RENO: I try to take all my experience throughout life into consideration, and I try to address the issue at hand, which is how we get this boy reunited with his father in a safe way that causes as little disruption as possible and that nobody wants violence. So how do we do that if our major focus has got to be to see that the law is enforced and that he is returned and reunited, and we're going to be doing that.

QUESTION: Just to follow up. How is the experience at Waco, similarly, how might that have recalled your experience decision- making process here?

RENO: Each case is different.

QUESTION: Do you see similarities there as to the decision to hold back verses move in and the results in Waco and the results in...

RENO: Each case is different.

QUESTION: How is it different though? I mean how does it...

RENO: If you don't understand the difference, I'm not going to be able to explain it this morning, but I will try.

In Waco, you had people who had killed federal officers, and who had injured others. You had people who had not only defied the law but killed people in the process. There's a lot of difference. And each case has got to be judged on the facts of the case as to how we can best achieve the goals set forth by the law, while at the same time minimizing the chances for violence. RENO: It is important for us to try to work through those issues. And there may come time when there is no other alternative. But we've got to do it in a thoughtful, careful way.

QUESTION: With regard, Ms. Reno, to minimizing the chances of violence, there have been a number of reports suggesting that there were missed opportunities throughout this process, points at which you would have been justified going in and taking the child prior to the temperature being so elevated and the emotions so high. What is your response to that? Do you, in hindsight, feel that perhaps it might have been more prudent to take steps earlier?

RENO: I noticed somebody said that we should have done it when it wasn't an unusual case. I think anybody who has followed this case from the beginning understands that it has never been a usual case, and that in each instance what we have tried to do is follow the rule of law. The rule of law provides different alternatives and different timings.

And I think everybody is in agreement that it should be resolved in the way that is least disruptive to this little boy.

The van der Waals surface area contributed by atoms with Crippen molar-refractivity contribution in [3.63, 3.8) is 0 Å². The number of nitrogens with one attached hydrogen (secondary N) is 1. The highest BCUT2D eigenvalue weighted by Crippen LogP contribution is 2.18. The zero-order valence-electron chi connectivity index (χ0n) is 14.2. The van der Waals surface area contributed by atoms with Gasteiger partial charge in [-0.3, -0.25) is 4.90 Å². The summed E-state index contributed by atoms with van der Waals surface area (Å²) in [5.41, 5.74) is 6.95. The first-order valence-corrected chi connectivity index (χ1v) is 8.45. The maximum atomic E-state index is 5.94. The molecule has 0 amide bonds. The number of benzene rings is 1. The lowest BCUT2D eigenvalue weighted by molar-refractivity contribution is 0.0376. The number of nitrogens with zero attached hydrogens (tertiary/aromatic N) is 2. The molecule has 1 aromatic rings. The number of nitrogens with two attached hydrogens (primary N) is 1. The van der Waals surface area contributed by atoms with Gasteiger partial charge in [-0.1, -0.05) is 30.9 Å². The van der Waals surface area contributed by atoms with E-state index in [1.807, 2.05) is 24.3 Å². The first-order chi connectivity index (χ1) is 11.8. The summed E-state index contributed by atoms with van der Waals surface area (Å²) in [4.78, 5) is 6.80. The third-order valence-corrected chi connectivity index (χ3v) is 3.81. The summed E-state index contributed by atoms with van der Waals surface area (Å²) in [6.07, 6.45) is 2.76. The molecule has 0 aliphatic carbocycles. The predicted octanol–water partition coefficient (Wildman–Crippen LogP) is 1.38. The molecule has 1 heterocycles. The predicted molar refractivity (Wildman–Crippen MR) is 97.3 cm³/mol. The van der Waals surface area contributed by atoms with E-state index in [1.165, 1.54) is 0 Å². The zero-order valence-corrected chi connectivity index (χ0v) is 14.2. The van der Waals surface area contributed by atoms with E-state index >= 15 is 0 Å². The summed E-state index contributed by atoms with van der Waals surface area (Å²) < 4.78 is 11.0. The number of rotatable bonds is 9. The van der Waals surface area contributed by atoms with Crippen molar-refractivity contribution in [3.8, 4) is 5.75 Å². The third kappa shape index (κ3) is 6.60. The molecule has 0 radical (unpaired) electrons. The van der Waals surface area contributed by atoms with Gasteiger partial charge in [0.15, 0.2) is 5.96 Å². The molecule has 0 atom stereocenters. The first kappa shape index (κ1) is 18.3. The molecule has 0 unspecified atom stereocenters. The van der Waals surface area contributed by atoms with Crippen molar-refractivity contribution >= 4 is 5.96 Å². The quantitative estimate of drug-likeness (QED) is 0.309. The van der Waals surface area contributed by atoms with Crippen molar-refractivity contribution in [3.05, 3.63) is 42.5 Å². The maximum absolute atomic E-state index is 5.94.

QUESTION: In the Montana Freeman case you waited 81 days, and they finally surrendered. Does that inform your decision as well?

RENO: As I indicated, I think in all these situations you try to draw from experience. But each case is different, and there are factors involved that differ -- that cause you to say, well, you can't apply this thought or this process or this tactic, but you could do this. And you just have got to draw on that, the people around you, their experience and make the best judgment you can.

QUESTION: Ms. Reno, your trip to Miami last week, in hindsight, would you do it again? And do you think that in some ways you may have been too personally involved in the case?

RENO: I've heard more comments about that. Somebody said I did the right thing; somebody said I did the wrong thing. Somebody said I was too personally involved; somebody said I was too remote. I guess the best answer is that sign on my wall which says: If I were to read everything bad that people said about me, I might as well close this shop for business.

I intend to keep on doing the best I can, the best I know how, and I intend to keep on doing it until the end. If the end brings me out right, what people said about me won't make any difference, and if the end brings me out wrong, 10 angels saying I was right won't make any difference. And that's Abraham Lincoln, and I think that's the best advice for us all in these circumstances.

QUESTION: Are you aware that you lost some credibility with the family or that you may have been overly trusting in the way that you dealt with them last week?

RENO: I think to treat people as reasonable people, focused on trying to do what's right, is not too trusting. I think perhaps the world can use more people that trust and expect people to be reasonable. And having given them the opportunity to do that, then you take other appropriate action.

QUESTION: Some people have suggested that this has now, in effect, become a hostage situation more or less, that as of the 2:00 p.m. deadline last week when the transfer was made of the parole and the boy was not turned over that the family is now clearly in violation of the law, that they are hostage-takers in this view. Do you hold to that?

RENO: I think these are characterizations that people have made that put labels on a situation. I think you've got to look at all the facts and figure out to unravel this in the way that's as safe as possible for the little boy and causes as little disruption.

HEMMER: Janet Reno, meeting with reporters there at the Justice Department in Washington, D.C. The greater bulk of questions directed right at the Elian Gonzalez matter. The 11th Circuit Court of Appeals here in the city of Atlanta, still waiting for their decision, their latest ruling. They have had written arguments from both sides, the relatives in Miami and federal attorneys working on behalf of the Justice Department since last Friday, but there has been no final decision given. And Janet Reno saying, she is waiting for that ruling, then will react to it. Asked about concerns. she says I have concern that every day that goes by can be disruptive. "No child" -- in her words -- "should be in that kind of never-neverland." Janet Reno live from Washington this morning.